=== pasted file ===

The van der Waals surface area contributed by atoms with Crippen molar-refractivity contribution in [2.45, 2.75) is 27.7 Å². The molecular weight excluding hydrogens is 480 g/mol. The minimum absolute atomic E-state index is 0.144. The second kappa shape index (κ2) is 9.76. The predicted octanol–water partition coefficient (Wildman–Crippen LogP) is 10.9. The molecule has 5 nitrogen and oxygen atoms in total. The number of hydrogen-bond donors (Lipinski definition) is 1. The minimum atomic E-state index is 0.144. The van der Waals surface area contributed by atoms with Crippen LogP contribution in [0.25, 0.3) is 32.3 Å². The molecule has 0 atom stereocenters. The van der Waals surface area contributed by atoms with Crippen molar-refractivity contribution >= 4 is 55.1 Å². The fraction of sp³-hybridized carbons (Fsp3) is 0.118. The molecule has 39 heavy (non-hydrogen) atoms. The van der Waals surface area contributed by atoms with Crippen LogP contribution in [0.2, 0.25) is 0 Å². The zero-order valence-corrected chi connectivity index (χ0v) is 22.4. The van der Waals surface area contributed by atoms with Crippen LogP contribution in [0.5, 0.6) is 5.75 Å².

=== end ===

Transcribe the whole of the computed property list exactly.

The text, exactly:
The van der Waals surface area contributed by atoms with Crippen molar-refractivity contribution in [2.45, 2.75) is 27.7 Å². The molecular weight excluding hydrogens is 480 g/mol. The minimum absolute atomic E-state index is 0.144. The second kappa shape index (κ2) is 9.76. The predicted octanol–water partition coefficient (Wildman–Crippen LogP) is 10.9. The molecule has 5 nitrogen and oxygen atoms in total. The number of hydrogen-bond donors (Lipinski definition) is 1. The minimum atomic E-state index is 0.144. The van der Waals surface area contributed by atoms with Crippen LogP contribution in [0.25, 0.3) is 32.3 Å². The molecule has 0 atom stereocenters. The van der Waals surface area contributed by atoms with Crippen molar-refractivity contribution >= 4 is 55.1 Å². The fraction of sp³-hybridized carbons (Fsp3) is 0.118. The molecule has 39 heavy (non-hydrogen) atoms. The van der Waals surface area contributed by atoms with Crippen LogP contribution in [0.2, 0.25) is 0 Å². The zero-order valence-corrected chi connectivity index (χ0v) is 22.4. The van der Waals surface area contributed by atoms with Crippen LogP contribution in [0.5, 0.6) is 5.75 Å².